Partner APIs can be leveraged by a client or partner of an application. These APIs require users to sign in and authenticate with an API key to access the API. The Hologram API is an example of a Partner API, allowing customers to communicate directly with their connected devices and bring data back to their applications.
APIs used by a company to build and manage their applications are internal or private APIs. This ensures that only those working on a product have access to make changes to a product or to the sensitive data on a platform.
Composite APIs batch several API requests into a single API call. This reduces the number of trips to a server. By grouping a chain of API calls into one API, a client can make one API request that includes a chain of calls and end with one response.
Types of API architectures and delivery formats
While we discussed the different types of APIs, there are also different approaches in how data is transferred over a network using API calls. REST and SOAP are leading architectures, but offer different benefits to users. JSON and XML are the formats in which the data is delivered.
SOAP (Simple Object Access Protocol) is a protocol specification for exchanging data between two endpoints. SOAP is mostly used for applications that require a high level of security – like payments.
REST, also known as a RESTful API (Representational State Transfer), is an architectural style for building client-server applications. REST supports high-performing and reliable communication at scale, independent of the technology used. It is a more lightweight architecture than SOAP.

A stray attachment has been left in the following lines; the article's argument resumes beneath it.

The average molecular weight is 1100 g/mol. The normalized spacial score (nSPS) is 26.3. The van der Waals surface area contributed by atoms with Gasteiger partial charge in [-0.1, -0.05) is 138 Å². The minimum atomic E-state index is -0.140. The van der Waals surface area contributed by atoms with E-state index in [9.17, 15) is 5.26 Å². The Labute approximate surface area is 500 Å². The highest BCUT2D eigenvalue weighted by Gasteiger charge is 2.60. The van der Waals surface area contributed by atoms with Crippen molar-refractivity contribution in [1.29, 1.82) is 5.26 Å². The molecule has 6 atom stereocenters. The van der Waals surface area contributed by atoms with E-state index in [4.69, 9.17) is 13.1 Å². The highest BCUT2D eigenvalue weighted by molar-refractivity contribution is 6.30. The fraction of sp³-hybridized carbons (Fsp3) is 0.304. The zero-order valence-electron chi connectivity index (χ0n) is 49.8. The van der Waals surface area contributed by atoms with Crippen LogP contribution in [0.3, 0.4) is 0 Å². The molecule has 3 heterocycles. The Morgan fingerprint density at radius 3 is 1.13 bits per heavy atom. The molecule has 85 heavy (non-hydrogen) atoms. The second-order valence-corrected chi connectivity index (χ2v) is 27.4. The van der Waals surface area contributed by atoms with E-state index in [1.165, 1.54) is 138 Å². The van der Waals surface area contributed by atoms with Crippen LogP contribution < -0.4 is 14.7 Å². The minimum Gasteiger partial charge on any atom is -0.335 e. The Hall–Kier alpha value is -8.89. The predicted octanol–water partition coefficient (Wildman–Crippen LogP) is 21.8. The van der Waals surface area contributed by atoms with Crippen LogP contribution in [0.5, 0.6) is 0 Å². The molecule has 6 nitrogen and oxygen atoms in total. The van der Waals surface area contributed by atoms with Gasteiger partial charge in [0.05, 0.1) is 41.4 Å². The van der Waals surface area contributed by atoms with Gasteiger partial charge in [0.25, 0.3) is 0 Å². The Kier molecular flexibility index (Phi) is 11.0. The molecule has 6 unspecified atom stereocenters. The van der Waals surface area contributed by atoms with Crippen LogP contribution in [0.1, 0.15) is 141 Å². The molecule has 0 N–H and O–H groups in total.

JSON and XML
JSON and XML are two of the formats in which data is delivered. SOAP relies exclusively on XML while REST allows XML, JSON, HTML, and plain text. JSON is a lightweight, human-readable format that can be used with any programming language. Most public web services use REST APIs with JSON.
Examples of IoT APIs
There are endless applications for IoT APIs. As we mentioned earlier, APIs enable fleet operators to manage an entire IoT deployment. This includes activating and deactivating devices, reporting and more. It also can help users prevent fraud through alerts and data usage limits.
APIs in IoT can also send SMS messages to activate a device. Take for example a scooter. Once a consumer uses their mobile app to start a ride, an API then sends a message to the scooter to activate the ride.
Or, in the case of a remote patient monitoring device, an API can check the last time someone tested a specific health metric and then alert the patient via text or email.
In each of the examples, the API programmatically sends a message based on an action, to enable another action to take place.
Benefits of IoT APIs
APIs are powerful tools. They enable users to communicate with connected devices anywhere in the world – both to send information to and receive data from. Without an API, it would be impossible to run an IoT deployment without having feet on the ground with each device. By programmatically communicating with connected devices they provide a ton of useful data and allow new experiences for consumers.
Harness the power of IoT with Hologram
Combined with Hologram’s reliable connectivity, our API enables you to communicate with connected devices at scale, gaining powerful insights and enabling new experiences. Learn more about how you can get the most out of your IoT deployment with Hologram.